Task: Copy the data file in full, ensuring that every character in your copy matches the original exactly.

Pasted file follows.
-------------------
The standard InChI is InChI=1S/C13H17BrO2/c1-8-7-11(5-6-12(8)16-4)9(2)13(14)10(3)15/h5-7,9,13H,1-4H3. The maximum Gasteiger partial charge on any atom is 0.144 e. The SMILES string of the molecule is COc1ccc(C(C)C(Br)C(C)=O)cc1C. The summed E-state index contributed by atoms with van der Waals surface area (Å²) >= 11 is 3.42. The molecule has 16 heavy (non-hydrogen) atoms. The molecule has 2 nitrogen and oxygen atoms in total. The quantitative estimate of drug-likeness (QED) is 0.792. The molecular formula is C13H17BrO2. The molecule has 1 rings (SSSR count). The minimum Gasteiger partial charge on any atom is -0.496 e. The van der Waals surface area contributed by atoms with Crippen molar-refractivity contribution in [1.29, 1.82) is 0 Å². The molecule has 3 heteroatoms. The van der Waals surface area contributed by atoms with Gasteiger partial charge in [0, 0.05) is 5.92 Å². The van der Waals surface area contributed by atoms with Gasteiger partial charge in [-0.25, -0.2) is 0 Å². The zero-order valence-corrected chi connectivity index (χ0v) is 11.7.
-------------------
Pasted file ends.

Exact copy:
The standard InChI is InChI=1S/C13H17BrO2/c1-8-7-11(5-6-12(8)16-4)9(2)13(14)10(3)15/h5-7,9,13H,1-4H3. The maximum Gasteiger partial charge on any atom is 0.144 e. The SMILES string of the molecule is COc1ccc(C(C)C(Br)C(C)=O)cc1C. The summed E-state index contributed by atoms with van der Waals surface area (Å²) >= 11 is 3.42. The molecule has 16 heavy (non-hydrogen) atoms. The molecule has 2 nitrogen and oxygen atoms in total. The quantitative estimate of drug-likeness (QED) is 0.792. The molecular formula is C13H17BrO2. The molecule has 1 rings (SSSR count). The minimum Gasteiger partial charge on any atom is -0.496 e. The van der Waals surface area contributed by atoms with Crippen molar-refractivity contribution in [1.29, 1.82) is 0 Å². The molecule has 3 heteroatoms. The van der Waals surface area contributed by atoms with Gasteiger partial charge in [0, 0.05) is 5.92 Å². The van der Waals surface area contributed by atoms with Gasteiger partial charge in [-0.25, -0.2) is 0 Å². The zero-order valence-corrected chi connectivity index (χ0v) is 11.7.